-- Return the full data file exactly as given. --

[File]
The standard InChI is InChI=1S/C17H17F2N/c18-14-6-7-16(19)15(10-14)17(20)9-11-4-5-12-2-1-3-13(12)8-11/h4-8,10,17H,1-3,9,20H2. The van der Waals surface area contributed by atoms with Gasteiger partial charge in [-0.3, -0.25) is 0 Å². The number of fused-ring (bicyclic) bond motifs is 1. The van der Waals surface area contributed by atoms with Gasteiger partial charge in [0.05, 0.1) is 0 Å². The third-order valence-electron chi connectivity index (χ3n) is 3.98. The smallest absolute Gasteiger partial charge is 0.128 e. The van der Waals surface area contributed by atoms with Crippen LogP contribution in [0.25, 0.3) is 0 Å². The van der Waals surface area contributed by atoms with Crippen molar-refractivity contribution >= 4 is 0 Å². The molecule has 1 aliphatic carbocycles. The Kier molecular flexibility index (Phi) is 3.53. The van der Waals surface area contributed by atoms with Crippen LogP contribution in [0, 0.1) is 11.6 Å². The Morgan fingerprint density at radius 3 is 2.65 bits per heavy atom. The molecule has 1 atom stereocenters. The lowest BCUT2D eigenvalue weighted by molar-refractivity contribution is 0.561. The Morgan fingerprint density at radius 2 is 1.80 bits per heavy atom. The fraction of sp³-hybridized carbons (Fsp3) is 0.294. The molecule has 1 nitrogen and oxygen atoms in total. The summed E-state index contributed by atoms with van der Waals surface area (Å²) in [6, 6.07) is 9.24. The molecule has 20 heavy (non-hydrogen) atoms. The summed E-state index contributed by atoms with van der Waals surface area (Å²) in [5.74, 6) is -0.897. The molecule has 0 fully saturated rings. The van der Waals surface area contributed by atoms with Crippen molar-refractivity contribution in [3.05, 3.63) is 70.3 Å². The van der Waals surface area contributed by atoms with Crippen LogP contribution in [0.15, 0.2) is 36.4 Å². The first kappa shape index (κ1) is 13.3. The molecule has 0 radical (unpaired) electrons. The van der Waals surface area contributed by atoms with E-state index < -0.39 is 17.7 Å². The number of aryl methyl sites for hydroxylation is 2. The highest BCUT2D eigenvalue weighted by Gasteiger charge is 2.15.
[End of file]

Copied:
The standard InChI is InChI=1S/C17H17F2N/c18-14-6-7-16(19)15(10-14)17(20)9-11-4-5-12-2-1-3-13(12)8-11/h4-8,10,17H,1-3,9,20H2. The van der Waals surface area contributed by atoms with Gasteiger partial charge in [-0.3, -0.25) is 0 Å². The number of fused-ring (bicyclic) bond motifs is 1. The van der Waals surface area contributed by atoms with Gasteiger partial charge in [0.05, 0.1) is 0 Å². The third-order valence-electron chi connectivity index (χ3n) is 3.98. The smallest absolute Gasteiger partial charge is 0.128 e. The van der Waals surface area contributed by atoms with Crippen LogP contribution in [0.25, 0.3) is 0 Å². The van der Waals surface area contributed by atoms with Crippen molar-refractivity contribution >= 4 is 0 Å². The molecule has 1 aliphatic carbocycles. The Kier molecular flexibility index (Phi) is 3.53. The van der Waals surface area contributed by atoms with Crippen LogP contribution in [0, 0.1) is 11.6 Å². The Morgan fingerprint density at radius 3 is 2.65 bits per heavy atom. The molecule has 1 atom stereocenters. The lowest BCUT2D eigenvalue weighted by molar-refractivity contribution is 0.561. The Morgan fingerprint density at radius 2 is 1.80 bits per heavy atom. The fraction of sp³-hybridized carbons (Fsp3) is 0.294. The molecule has 1 nitrogen and oxygen atoms in total. The summed E-state index contributed by atoms with van der Waals surface area (Å²) in [6, 6.07) is 9.24. The molecule has 20 heavy (non-hydrogen) atoms. The summed E-state index contributed by atoms with van der Waals surface area (Å²) in [5.74, 6) is -0.897. The molecule has 0 fully saturated rings. The van der Waals surface area contributed by atoms with Crippen molar-refractivity contribution in [3.05, 3.63) is 70.3 Å². The van der Waals surface area contributed by atoms with Crippen LogP contribution in [0.15, 0.2) is 36.4 Å². The first kappa shape index (κ1) is 13.3. The molecule has 0 radical (unpaired) electrons. The van der Waals surface area contributed by atoms with E-state index < -0.39 is 17.7 Å². The number of aryl methyl sites for hydroxylation is 2. The highest BCUT2D eigenvalue weighted by Gasteiger charge is 2.15.